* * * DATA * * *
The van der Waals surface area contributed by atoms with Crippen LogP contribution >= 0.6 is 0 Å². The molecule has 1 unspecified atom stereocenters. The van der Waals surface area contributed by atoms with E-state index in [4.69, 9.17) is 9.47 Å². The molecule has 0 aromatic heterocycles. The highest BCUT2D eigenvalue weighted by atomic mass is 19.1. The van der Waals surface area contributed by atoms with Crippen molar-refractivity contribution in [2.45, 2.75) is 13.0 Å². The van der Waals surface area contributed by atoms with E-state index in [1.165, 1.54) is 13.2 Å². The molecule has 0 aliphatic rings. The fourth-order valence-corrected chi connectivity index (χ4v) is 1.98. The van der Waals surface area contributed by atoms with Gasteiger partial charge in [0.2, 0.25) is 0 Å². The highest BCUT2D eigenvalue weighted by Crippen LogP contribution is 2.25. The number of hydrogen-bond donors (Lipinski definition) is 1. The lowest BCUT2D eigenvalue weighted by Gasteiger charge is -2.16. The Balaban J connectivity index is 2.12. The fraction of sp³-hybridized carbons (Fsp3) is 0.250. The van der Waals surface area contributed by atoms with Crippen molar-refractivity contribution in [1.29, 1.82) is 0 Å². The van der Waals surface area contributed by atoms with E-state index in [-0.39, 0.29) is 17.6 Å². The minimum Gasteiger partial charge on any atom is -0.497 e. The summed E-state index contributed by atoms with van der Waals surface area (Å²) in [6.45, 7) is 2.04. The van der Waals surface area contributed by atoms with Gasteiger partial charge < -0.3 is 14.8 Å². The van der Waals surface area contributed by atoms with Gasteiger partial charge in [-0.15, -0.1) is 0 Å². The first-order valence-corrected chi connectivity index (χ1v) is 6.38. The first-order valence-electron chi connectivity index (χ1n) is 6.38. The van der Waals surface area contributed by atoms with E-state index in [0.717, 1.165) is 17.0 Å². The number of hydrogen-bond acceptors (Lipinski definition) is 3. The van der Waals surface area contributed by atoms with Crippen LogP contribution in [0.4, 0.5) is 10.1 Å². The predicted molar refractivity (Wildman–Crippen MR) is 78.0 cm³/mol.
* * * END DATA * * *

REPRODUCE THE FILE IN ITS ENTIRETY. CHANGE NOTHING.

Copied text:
The van der Waals surface area contributed by atoms with Crippen LogP contribution >= 0.6 is 0 Å². The molecule has 1 unspecified atom stereocenters. The van der Waals surface area contributed by atoms with E-state index in [4.69, 9.17) is 9.47 Å². The molecule has 0 aromatic heterocycles. The highest BCUT2D eigenvalue weighted by atomic mass is 19.1. The van der Waals surface area contributed by atoms with Crippen molar-refractivity contribution in [2.45, 2.75) is 13.0 Å². The van der Waals surface area contributed by atoms with E-state index in [1.165, 1.54) is 13.2 Å². The molecule has 0 aliphatic rings. The fourth-order valence-corrected chi connectivity index (χ4v) is 1.98. The van der Waals surface area contributed by atoms with Gasteiger partial charge in [0.2, 0.25) is 0 Å². The highest BCUT2D eigenvalue weighted by Crippen LogP contribution is 2.25. The number of hydrogen-bond donors (Lipinski definition) is 1. The lowest BCUT2D eigenvalue weighted by Gasteiger charge is -2.16. The Balaban J connectivity index is 2.12. The fraction of sp³-hybridized carbons (Fsp3) is 0.250. The van der Waals surface area contributed by atoms with Crippen molar-refractivity contribution in [1.29, 1.82) is 0 Å². The van der Waals surface area contributed by atoms with E-state index in [-0.39, 0.29) is 17.6 Å². The minimum Gasteiger partial charge on any atom is -0.497 e. The summed E-state index contributed by atoms with van der Waals surface area (Å²) in [6.45, 7) is 2.04. The van der Waals surface area contributed by atoms with Gasteiger partial charge < -0.3 is 14.8 Å². The van der Waals surface area contributed by atoms with Gasteiger partial charge in [-0.15, -0.1) is 0 Å². The first-order valence-corrected chi connectivity index (χ1v) is 6.38. The first-order valence-electron chi connectivity index (χ1n) is 6.38. The van der Waals surface area contributed by atoms with E-state index in [0.717, 1.165) is 17.0 Å². The number of hydrogen-bond acceptors (Lipinski definition) is 3. The van der Waals surface area contributed by atoms with Crippen LogP contribution in [0.4, 0.5) is 10.1 Å². The predicted molar refractivity (Wildman–Crippen MR) is 78.0 cm³/mol.